The Color Purple (1985)
The Color Purple (1985)

Genre: Drama Running Time: 2 hrs. 34 min.

Release Date: December 18th, 1985 MPAA Rating: PG-13

Director: Steven Spielberg Actors: Whoopi Goldberg, Danny Glover, Margaret Avery, Oprah Winfrey, Willard Pugh, Akosua Busia, Desreta Jackson, Adolph Caesar, Rae Dawn Chong, Laurence Fishburne




n the winter of 1909, yet another child is born to 14-year-old Celie Johnson, after her father rapes her. And those babies are taken away after birth, destined for unknown fates. Despite the miserableness of her existence, she remains curiously optimistic, though she worries most about her younger sister Nettie, who could be in the same danger of familial violence. But she’s largely powerless to intervene, especially when abusive neighbor Albert (Danny Glover) stops by to ask for one of the girls as a wife. Celie ends up in the role, additionally forced to take care of the man’s children, who are reluctant to have a new mother.

“I’ll take care of you. With God’s help.” Springtime isn’t any kinder; after Nettie’s father’s advances become too threatening, she runs away to stay with Celie – though Albert poses the very same menace. Yet with the two girls together, they find a momentary contentedness in playing, singing, and – most importantly – learning to read and write. It’s not to last, however; tragedy, cruelty, and separation are destined to intrude. “I don’t know how to fight. All I know how to do is stay alive.”

As dour as the onscreen actions appear, the music remains lighthearted and chirpy and intermittently comical – a strangely unfitting contrast, though it bears all the hallmarks of a Steven Spielberg film. The subject matter doesn’t contain many of the auteur’s other notable touches, save for a few brief moments of humor and slapstick, but the initial perspective from a child’s viewpoint is certainly a recognizable technique. At least, mining a bit of blitheness from the most barbarous of situations does manage to prevent the film from being statically dismal (despite not being the best choice to helm this adaptation, his directorial choices are periodically adept).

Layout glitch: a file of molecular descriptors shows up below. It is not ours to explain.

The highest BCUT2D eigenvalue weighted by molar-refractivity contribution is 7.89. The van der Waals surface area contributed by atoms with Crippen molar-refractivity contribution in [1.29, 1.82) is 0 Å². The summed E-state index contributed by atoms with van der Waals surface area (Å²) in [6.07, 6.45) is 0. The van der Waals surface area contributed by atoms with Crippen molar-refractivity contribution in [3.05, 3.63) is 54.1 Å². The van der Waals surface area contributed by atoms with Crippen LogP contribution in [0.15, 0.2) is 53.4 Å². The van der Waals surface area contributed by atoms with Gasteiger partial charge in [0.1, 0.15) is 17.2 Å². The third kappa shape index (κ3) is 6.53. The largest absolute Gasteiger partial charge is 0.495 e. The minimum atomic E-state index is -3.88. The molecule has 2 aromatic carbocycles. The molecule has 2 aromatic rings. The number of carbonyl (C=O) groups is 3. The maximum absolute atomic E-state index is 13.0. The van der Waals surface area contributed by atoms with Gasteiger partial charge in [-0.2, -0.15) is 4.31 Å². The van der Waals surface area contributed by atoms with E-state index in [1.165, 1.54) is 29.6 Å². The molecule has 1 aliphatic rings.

As the years pass, moving from the 1910s to the ’20s and through the ’30s, charting Celie’s limited existence, the arrivals and departures of various colorful characters, and the steadily evolving relationships between the family members, it becomes clearer just how attentive and detailed the script is (lending to a marginally overlong runtime). These personas are fully fleshed-out, superbly developed roles that allow viewers to have genuine concerns for their outcomes – whether they be of righteous comeuppance or some glimmer of salvation. A hint of a history lesson wafts through the proceedings (it’s based on the Pulitzer Prize-winning novel by Alice Walker), but it’s predominantly a tale of deeply personal tragedies and dramas that shape behaviors, outlooks, and beliefs.

Whoopi Goldberg (in her first major turn), who portrays the older Celie, is a revelation. Supporting parts by Oprah Winfrey, Margaret Avery (whose story is also poignant), Adolph Caesar, Rae Dawn Chong, Willard Pugh, and others, are well-cast, but Goldberg is the highlight, remarkably demonstrating, with nuance and potency, the hapless differences in lives and lots, as some are seemingly blessed with choices and control, while others are doomed to be directed and confined (moved from one physical or metaphorical jail to the next). The quietest, subtlest moments prove to be the most powerful; minimal actions of tenderness are profoundly moving, and Goldberg accomplishes so much with mere expressions.

While it unfolds like a biography, it occasionally feels as if wandering, not always sure of which direction – or which characters – it wants to follow, with many events transpiring out of convenience or to pull at heartstrings, rather than with an eye for sensibility and realism (an editing decision that may have been made to encompass more of the source material). In its biographical structuring, the unspoken other presence, of course, is racism, though the bulk of the story tracks the ways in which women are treated disparately within the black community itself, rather than their maltreatment at the hands of bigoted outsiders. Still, there’s an undeniable severity when anticipated prejudices rear their ugly heads, influencing the aftermaths of consequential conflicts. In the end, however, the focus returns to Celie, the mystery of her missing sister and her lack of communications (which is entirely predictable), and the long-awaited showdown with Albert (after which, the denouement carries on for too long); Celie’s journey, though wrought with hardships, is thought-provoking, educational, nerve-wracking and, finally, wholesome and triumphant, boasting a tear-jerking closing sequence.

– Mike Massie

  • 7/10